Before Automatic Teller Machines (ATM’s) were everywhere you had to withdraw your cash from a large building with human tellers and queues. OK, so we still have the queues but at least they’re outside . . .
It was called “A Bank” and was only open during business hours.
People went there on payday, waited in a queue and made a deposit (keeping some cash for the weekend). Sure, some people had cheques and credit cards, but you couldn’t buy beer at the local pub with those!
The rest of us had to watch our money and people really did stay at home on Sundays because they were out of cash and there was no way to get more until the Bank reopened on Monday.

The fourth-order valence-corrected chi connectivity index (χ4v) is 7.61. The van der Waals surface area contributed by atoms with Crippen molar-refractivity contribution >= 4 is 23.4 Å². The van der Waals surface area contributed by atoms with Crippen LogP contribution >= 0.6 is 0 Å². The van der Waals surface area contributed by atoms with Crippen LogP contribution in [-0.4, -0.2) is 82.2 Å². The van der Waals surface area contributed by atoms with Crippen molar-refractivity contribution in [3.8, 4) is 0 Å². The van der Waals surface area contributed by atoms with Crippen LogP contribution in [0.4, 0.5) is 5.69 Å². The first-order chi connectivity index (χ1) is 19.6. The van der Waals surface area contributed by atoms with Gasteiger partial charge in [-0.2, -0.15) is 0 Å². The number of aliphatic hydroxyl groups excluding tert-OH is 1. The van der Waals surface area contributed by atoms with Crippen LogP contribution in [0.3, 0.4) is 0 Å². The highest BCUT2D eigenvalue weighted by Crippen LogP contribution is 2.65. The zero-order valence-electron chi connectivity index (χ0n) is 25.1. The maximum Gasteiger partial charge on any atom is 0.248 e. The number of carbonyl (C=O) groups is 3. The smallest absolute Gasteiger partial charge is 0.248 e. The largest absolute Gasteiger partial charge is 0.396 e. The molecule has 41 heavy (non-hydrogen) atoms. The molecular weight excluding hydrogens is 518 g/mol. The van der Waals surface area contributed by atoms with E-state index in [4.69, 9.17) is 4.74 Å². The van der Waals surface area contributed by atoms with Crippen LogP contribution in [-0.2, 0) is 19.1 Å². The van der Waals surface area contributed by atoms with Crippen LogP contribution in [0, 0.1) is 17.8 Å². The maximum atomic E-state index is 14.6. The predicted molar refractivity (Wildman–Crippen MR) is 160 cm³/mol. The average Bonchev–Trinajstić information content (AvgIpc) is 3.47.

Sounds primitive, doesn’t it? Of course, the downside of the ATM is that everything suddenly became an impulse purchase and life became simpler, more casual . . . and more expensive (and now nobody seems to live within their means or have any kind of savings). That’s called “progress”.
By the way – It’s not an “ATM Machine” because ATM actually stands for Automatic Teller Machine . . . so that would make it an Automatic Teller Machine Machine wouldn’t it?
The world’s first ATM cash dispenser was installed on 27 June 1967 at Barclay’s Bank in Church Street, Enfield in England.
It was opened by Reg Varney (pictured above) who was infinitely more famous as Stan Butler the bus driver in the British comedy On The Buses. A blue plaque marks the spots today.